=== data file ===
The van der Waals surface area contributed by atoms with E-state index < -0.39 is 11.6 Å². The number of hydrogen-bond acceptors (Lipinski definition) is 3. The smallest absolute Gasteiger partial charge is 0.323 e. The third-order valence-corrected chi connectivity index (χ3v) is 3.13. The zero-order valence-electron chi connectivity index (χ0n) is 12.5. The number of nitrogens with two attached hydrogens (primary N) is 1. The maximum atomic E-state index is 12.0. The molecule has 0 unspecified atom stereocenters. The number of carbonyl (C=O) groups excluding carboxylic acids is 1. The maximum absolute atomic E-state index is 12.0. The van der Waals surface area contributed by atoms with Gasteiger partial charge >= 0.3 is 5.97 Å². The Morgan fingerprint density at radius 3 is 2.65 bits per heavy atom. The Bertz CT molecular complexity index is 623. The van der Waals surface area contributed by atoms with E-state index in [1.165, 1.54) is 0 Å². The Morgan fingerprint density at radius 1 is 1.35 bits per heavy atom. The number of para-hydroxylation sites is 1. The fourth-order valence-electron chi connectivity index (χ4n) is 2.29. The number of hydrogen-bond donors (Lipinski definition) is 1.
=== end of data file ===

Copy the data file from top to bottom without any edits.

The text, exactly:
The van der Waals surface area contributed by atoms with E-state index < -0.39 is 11.6 Å². The number of hydrogen-bond acceptors (Lipinski definition) is 3. The smallest absolute Gasteiger partial charge is 0.323 e. The third-order valence-corrected chi connectivity index (χ3v) is 3.13. The zero-order valence-electron chi connectivity index (χ0n) is 12.5. The number of nitrogens with two attached hydrogens (primary N) is 1. The maximum atomic E-state index is 12.0. The molecule has 0 unspecified atom stereocenters. The number of carbonyl (C=O) groups excluding carboxylic acids is 1. The maximum absolute atomic E-state index is 12.0. The van der Waals surface area contributed by atoms with Gasteiger partial charge >= 0.3 is 5.97 Å². The Morgan fingerprint density at radius 3 is 2.65 bits per heavy atom. The Bertz CT molecular complexity index is 623. The van der Waals surface area contributed by atoms with E-state index in [1.165, 1.54) is 0 Å². The Morgan fingerprint density at radius 1 is 1.35 bits per heavy atom. The number of para-hydroxylation sites is 1. The fourth-order valence-electron chi connectivity index (χ4n) is 2.29. The number of hydrogen-bond donors (Lipinski definition) is 1.